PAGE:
Celia Galindo was born October 11th, 1915 in Juarez, Mexico. Celia’s grandmother took her across the Juarez border to El Paso with the last name of Hernandez. According to Norma Corral, Celia’s daughter, Celia was stolen from her Mother, Nicolasa Ramirez, and taken to the states. Her true last name is Galindo. This name switch caused issues later when Celia was trying to get naturalized as a U.S. Citizen. She was legally crossed as Hernandez, but there was no record of her true name of Galindo. When you search records in databases such as Ancestry.com you wil find records under Celia Hernandez Corral and Celia Galindo Corral. It is believed Celia was naturalized in 1953. Celia’s Mother’s name is Nicolasa Ramirez. Her Father’s Name is Jose Galindo, both from Mexico. Celia had two brothers, Ruben (b1917) and Daniel (b1922) and a Sister Josefina (b1920) who were all born in the United States. Celia’s brother, Danny, became a police officer with the Los Angeles Police Department. Nicolasa is buried in the same cemetery as Celia and Rosalio.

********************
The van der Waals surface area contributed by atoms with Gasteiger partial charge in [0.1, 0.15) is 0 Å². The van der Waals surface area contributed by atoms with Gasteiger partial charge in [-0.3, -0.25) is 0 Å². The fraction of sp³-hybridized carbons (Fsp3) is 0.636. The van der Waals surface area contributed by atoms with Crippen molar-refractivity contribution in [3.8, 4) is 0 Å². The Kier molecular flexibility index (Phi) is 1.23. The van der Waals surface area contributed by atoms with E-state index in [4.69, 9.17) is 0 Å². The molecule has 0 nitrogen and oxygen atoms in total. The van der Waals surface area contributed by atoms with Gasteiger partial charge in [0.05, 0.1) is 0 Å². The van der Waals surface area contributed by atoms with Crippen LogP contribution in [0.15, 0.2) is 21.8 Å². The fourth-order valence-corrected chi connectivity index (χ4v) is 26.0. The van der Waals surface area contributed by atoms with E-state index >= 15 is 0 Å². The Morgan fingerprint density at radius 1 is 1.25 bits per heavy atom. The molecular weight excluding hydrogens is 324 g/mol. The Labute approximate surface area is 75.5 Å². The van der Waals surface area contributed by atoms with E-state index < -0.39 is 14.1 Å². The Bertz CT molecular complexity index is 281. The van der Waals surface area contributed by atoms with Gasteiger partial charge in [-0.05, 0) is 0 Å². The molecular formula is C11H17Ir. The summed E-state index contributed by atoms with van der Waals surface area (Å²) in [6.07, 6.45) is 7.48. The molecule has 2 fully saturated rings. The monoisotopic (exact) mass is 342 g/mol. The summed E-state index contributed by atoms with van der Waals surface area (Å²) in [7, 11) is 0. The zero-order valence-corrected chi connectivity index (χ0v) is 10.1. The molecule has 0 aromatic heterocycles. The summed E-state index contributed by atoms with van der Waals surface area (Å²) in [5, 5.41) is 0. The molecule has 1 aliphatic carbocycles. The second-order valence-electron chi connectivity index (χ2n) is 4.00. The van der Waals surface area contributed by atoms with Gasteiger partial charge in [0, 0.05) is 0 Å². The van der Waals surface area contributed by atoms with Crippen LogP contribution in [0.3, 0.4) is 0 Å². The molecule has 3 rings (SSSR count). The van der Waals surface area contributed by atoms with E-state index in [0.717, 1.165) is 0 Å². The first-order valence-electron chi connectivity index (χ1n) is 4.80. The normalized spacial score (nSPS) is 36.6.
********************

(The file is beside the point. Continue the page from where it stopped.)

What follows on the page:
Jose Galindo had a truck that he would drive in Texas and in California. He would drive farm workers to sites. At an early age, Celia worked in the fields alongside these workers in El Paso, Texas.
At age 14 Celia worked, not as a farm worker like her brothers, instead in a Jewish family’s home. There was, at this time, significant Jewish communities in El Paso. She was taught the proper Jewish protocols of kosher food preparation and other customs. They also taught Celia how to clean. She was not allowed to touch the dishes for Seder or Hannukah, but she could tend to the other daily dishes. This knowledge she gained helped her later when she and Rosalio moved to California in the early stage of their marriage.
Celia passed away on July, 11, 1997.